A Toronto-based researcher is hoping to take the guesswork out of finding a cure for Ebola, using a supercomputer to calculate how different drugs interact with the virus.

Since the ebola outbreak began in December 2013, it has killed nearly 5,000 people in West Africa. As the death toll continues to climb, health officials around the world are rallying to find a vaccine for the deadly disease.

To help predict which ones will likely work, Abraham Heifets and his team of scientists are calculating how different medicines can prevent Ebola from attaching itself to a healthy host cell. But they aren't working in a traditional lab. Instead they are using software to make the predictions.

"When we’re in the midst of a pandemic, we really don't have time," he told CTV Toronto.

Heifets is the CEO of Chematria, a company that delivers medicinal predictions with the help of a supercomputer. The high-tech machine -- believed to be one of the most powerful and biggest supercomputers in Canada -- has the power of tens of thousands of laptops combined.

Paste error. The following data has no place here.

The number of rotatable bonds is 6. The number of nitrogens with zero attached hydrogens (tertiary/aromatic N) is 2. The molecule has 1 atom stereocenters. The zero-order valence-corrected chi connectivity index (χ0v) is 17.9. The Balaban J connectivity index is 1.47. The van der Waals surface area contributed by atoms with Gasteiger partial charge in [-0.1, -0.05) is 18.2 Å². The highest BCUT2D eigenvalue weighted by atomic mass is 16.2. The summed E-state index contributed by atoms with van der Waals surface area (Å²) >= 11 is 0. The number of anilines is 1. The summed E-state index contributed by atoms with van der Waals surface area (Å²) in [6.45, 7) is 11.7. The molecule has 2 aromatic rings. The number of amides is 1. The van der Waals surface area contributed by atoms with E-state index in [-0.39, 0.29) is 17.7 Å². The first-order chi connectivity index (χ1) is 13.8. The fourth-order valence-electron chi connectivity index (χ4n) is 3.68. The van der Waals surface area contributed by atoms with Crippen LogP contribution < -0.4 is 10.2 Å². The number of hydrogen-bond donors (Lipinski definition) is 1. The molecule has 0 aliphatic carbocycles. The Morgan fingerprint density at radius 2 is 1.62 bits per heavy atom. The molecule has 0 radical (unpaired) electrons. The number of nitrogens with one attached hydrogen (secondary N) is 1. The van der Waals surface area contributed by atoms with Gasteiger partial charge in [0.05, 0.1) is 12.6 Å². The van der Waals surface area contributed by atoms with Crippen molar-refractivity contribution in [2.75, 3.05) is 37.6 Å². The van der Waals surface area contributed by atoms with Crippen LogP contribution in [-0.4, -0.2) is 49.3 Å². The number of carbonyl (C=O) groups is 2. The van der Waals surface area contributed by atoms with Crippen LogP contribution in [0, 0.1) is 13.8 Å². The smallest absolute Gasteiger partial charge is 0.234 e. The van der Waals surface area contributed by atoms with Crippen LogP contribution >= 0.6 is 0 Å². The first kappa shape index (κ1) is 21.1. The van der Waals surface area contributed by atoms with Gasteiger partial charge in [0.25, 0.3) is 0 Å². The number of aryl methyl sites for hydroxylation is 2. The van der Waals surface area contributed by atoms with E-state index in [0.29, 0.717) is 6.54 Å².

"It's one of the biggest pieces of computer equipment ever in the history of the human species,” he said. “It means that we can evaluate millions of molecules a day which is much faster than you can do using test tubes."

There are no approved vaccines for Ebola yet. An experimental Canadian-made vaccine is one of the leading contenders in a race to develop a tool that will stop the deadly epidemic.

With a report from CTV Toronto's Janice Golding